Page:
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Inspiratory Muscle Training in Hypercapnic COPD

The recruitment status of this study is unknown. The completion date has passed and the status has not been verified in more than two years.
Verified February 2006 by Krankenhaus Kloster Grafschaft.
Recruitment status was:  Recruiting
Information provided by:
Krankenhaus Kloster Grafschaft Identifier:
First received: February 13, 2006
Last updated: August 18, 2006
Last verified: February 2006
The trial intends to investigate, whether inspiratory muscle training in hypercapnic patients improves inspiratory muscle strength, inspiratory muscle endurance and endurance to walk within six minutes.

Condition Intervention Phase
COPD Respiratory Failure Device: inspiratory muscle training Phase 4

Study Type: Interventional
Study Design: Allocation: Randomized
Intervention Model: Parallel Assignment
Masking: Single
Primary Purpose: Treatment
Official Title: Randomized Controlled Trial of Inspiratory Muscle Training in Patients With Stable Hypercapnic Respiratory Failure Due to COPD

Resource links provided by NLM:

Further study details as provided by Krankenhaus Kloster Grafschaft:

Primary Outcome Measures:
  • inspiratory muscle strength
  • inspiratory muscle endurance
  • walking distance with dyspnea score
  • Carbon dioxide level

Estimated Enrollment: 40
Study Start Date: February 2006
Estimated Study Completion Date: March 2008
Detailed Description:

Inspiratory muscle training is known to improve inspiratory muscle strength, inspiratory muscle endurance and walking distance within six minutes in patients with neuromuscular and thoraco-restrictive disease as well as in patients with COPD. Studies have only been conducted in patients without established respiratory failure. COPD patients with respiratory failure though are characterized by higher work rates of the inspiratory muscles and higher esophageal pressure swings compared to non-hypercapnic patients indication a discrepancy between muscle load and muscle capabilities. Therefore we hypothesize that for these patients training of their inspiratory muscles will be of benefit in terms of improvement of muscular and whole body endurance.

During this investigation inspiratory muscle training will be applied in a randomized controlled fashion in 40 patients over a period of four weeks parallel to physical rehabilitation.


Ages Eligible for Study:   18 Years and older   (Adult, Senior)
Sexes Eligible for Study:   All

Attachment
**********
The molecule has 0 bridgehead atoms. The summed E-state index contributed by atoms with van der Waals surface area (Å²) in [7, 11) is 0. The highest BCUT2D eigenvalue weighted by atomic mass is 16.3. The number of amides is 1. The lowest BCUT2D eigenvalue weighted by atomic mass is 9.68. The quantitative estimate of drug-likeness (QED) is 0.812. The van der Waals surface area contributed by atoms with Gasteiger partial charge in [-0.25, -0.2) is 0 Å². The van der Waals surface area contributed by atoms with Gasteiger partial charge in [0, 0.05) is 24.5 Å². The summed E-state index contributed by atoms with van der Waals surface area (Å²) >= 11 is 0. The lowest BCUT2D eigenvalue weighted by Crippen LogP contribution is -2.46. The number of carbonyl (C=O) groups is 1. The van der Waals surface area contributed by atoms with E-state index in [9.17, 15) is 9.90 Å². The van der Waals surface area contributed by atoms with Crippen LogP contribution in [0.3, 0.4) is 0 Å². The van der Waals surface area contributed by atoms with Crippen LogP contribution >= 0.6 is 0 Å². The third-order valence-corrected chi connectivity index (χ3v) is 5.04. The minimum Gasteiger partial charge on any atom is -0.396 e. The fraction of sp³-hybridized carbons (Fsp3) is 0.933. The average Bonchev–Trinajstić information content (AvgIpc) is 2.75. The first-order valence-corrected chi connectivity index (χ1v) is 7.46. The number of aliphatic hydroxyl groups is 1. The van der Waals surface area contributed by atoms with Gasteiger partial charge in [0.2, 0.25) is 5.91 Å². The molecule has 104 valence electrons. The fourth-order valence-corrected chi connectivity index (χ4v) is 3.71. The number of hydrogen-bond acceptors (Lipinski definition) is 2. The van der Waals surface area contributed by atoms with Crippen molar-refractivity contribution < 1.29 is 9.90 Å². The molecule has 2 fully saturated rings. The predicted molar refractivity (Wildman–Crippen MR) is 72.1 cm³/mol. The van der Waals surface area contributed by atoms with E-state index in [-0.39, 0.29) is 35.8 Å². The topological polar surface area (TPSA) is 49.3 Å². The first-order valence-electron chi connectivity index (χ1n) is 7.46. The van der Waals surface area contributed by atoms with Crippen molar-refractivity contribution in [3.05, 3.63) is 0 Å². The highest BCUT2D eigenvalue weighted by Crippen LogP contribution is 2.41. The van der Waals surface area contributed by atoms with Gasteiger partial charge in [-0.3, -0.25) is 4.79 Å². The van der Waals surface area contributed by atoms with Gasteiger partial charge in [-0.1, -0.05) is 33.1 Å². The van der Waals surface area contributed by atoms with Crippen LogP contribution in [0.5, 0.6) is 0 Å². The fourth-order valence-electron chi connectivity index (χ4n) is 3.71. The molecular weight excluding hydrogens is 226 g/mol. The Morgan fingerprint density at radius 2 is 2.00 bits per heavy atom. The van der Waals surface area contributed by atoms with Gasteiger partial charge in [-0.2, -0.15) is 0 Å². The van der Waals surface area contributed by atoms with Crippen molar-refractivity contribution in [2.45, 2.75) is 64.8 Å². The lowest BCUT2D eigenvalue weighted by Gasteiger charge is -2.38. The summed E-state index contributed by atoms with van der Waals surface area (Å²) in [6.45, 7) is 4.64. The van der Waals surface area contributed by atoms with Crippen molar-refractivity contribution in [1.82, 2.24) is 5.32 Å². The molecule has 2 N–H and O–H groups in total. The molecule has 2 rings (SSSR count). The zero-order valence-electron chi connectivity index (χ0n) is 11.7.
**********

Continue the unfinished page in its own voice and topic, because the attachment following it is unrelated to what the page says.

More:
Accepts Healthy Volunteers:   No

Inclusion Criteria:

  • COPD with FEV1/FVC < 70 %
  • age > 18
  • stable disease
  • able to walk
  • carbon dioxide >= 48 mmHg

Exclusion Criteria:

  • ejection fraction of the heart < 40 %
  • active psychiatric disease
  • bronchial hyperresponsiveness according to ATS criteria
  • pregnancy
  • renal insufficiency with a creatinine < 2 mg/dl
  Contacts and Locations
Choosing to participate in a study is an important personal decision. Talk with your doctor and family members or friends about deciding to join a study. To learn more about this study, you or your doctor may contact the study research staff using the Contacts provided below. For general information, see Learn About Clinical Studies.

Please refer to this study by its identifier: NCT00291460

Contact: Dominic Dellweg, M.D. +49 2972 791 ext 1257

Fachkrankenhaus Kloster Grafschaft Recruiting
Schmallenberg, Germany, 57392
Contact: Dominic Dellweg, M.D.    +49 2972 ext 1257   
Principal Investigator: Dominic Dellweg, M.D.         
Sub-Investigator: Karina Reissig         
Sponsors and Collaborators
Krankenhaus Kloster Grafschaft
Principal Investigator: Dominic Dellweg, M.D. FKKG
Study Chair: Dieter Koehler, Prof. Dr. FKKG
  More Information Identifier: NCT00291460     History of Changes
Other Study ID Numbers: FKKG IMT 0106
Study First Received: February 13, 2006
Last Updated: August 18, 2006

Keywords provided by Krankenhaus Kloster Grafschaft:
respiratory failure
inspiratory muscle training

Additional relevant MeSH terms:
Respiratory Insufficiency
Respiratory Aspiration
Respiration Disorders
Respiratory Tract Diseases
Pathologic Processes
Signs and Symptoms, Respiratory
Signs and Symptoms processed this record on September 18, 2017